One Step At A Time
Chris Bathke, MA CSCS
How many of you enjoy multi-tasking? If not then why not?
It may have to do with the fact that juggling multiple thoughts and actions is stressful, and likely means we'll do a poorer job of it. Yeah yeah... try telling that to your boss I know. But it's a fact. Recent books on efficiency that I've seen all seem to touch on the subject of setting aside chunks of time to do only e-mail, then a time for filling out the TPS reports, of whatever it might be. Point being they figured out what your Grandmother considered common sense.
Over the past year I've been learning and refining my approach to coaching nutrition, and many of the smartest people in that field, such as Dr. John Berardi, have incorporated knowledge from behavioral psychology and experts in neurological sciences. And what many of them say regarding the way we eat, and most other behaviors, is that habit is a big deal. We tend to eat the same things week after week and get accustomed to certain things, and when we alter that pattern what happens? We crave.
So what happens when what we are used to, what we habitually eat makes us fat and unhealthy?
Some time back I came across an interview with Charles Duhigg, a writer that just published a book called The Power of Habit. His work centers mostly on exploring the science of how habits are formed and changed for success in business, but in it he references studies regarding how people turned their lives around by altering, among other things, what they ate.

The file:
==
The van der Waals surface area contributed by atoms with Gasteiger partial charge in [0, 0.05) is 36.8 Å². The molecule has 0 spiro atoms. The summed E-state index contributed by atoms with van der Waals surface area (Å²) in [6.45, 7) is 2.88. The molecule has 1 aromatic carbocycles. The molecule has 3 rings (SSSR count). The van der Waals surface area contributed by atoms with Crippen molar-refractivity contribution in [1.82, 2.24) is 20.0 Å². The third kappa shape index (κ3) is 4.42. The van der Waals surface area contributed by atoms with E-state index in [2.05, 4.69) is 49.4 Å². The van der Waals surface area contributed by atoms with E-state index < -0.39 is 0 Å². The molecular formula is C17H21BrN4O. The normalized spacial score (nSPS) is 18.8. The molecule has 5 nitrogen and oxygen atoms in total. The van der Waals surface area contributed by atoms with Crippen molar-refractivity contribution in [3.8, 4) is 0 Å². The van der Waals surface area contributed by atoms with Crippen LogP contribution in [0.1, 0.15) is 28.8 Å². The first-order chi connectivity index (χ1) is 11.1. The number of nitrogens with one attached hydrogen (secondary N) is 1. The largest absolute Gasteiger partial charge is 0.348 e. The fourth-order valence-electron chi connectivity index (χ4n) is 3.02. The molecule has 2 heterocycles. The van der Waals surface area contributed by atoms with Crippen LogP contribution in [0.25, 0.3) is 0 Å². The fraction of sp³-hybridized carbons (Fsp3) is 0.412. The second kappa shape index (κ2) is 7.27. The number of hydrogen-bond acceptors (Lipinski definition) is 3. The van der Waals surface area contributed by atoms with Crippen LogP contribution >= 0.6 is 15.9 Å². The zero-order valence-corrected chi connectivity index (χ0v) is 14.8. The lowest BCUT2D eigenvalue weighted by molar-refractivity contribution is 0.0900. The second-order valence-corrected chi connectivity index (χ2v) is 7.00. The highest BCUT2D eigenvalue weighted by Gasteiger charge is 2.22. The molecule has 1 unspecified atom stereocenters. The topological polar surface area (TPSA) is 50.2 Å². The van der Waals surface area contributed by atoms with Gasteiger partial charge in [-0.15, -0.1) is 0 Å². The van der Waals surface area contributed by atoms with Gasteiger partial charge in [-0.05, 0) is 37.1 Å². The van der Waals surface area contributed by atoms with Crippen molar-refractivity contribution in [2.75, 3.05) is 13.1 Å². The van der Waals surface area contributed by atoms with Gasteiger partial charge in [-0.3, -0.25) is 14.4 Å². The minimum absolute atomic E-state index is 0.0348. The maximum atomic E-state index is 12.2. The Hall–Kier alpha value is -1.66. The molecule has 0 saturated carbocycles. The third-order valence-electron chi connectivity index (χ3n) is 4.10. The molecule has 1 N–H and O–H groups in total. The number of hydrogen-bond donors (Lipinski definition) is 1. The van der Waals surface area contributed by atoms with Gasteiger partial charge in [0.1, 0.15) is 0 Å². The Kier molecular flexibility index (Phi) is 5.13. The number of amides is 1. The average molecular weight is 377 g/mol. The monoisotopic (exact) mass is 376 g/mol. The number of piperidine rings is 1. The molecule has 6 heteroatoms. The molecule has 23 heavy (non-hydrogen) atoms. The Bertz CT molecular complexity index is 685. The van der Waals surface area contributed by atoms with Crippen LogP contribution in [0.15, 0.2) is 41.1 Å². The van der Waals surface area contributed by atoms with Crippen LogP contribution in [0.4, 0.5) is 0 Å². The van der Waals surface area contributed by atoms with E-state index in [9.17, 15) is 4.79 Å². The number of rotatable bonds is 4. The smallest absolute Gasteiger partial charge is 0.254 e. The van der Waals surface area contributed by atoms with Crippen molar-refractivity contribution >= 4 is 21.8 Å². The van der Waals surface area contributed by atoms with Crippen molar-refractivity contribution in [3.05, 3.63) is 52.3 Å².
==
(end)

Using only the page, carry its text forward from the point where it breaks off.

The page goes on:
Among other things neurologists noted in studying the brain activity of subjects that you can apply to nutrition and fitness is this:
1. Changing one habit makes it easier for the brain to accommodate other subsequent changes. In other words quitting smoking will make it likelier that next month you'll have better success at stopping the nightly Oreo binge.
2. Change one habit at a time. Attempting to change more than 1 habit at a time will decrease the chance of it sticking, as the brain will want to fall back into old stable patterns, which demands less energy from the brain.
3. Our brains like to bundle actions together, which is known as "chunking". These chunks of actions quickly become routine, then habit. So if you come home from work everyday tired and reach for the cookies or wine your brain, partly in an effort to save energy, will group those actions together so that pretty soon you will crave that wine every night. Before long you notice your pants are fitting a little tighter.
If we want to reverse habits such as snacking at night, according to science, and my experience helping hundreds of people drop fat, it's best to alter one thing at a time. Say for example deliberately stopping having wine each night but not changing what you eat or anything else. Just focus on not having wine and having water or tea instead during the week. After a few weeks it will get easier and pretty soon you won't miss it as much. You might still want it, and science shows that urge might never completely go away, but keep your attention on that one thing until it's not a big deal. Then focus on the next thing.
The same lessons apply to fitness of course in that everyone who has ever spent time on an online fitness forum has seen dozens of questions from people who are trying to improve their running while improving strength while wanting to do Olympic lifting. If you need to improve your strength then do that. Later on you may be ready to work on endurance and so on. Whether or not they know what will really work to improve each quality is another matter, and why smart people read hire me to help them ;)
None of this is new of course. A couple thousand years ago Lao Tzu famously said "A journey of a thousand miles starts with a single step."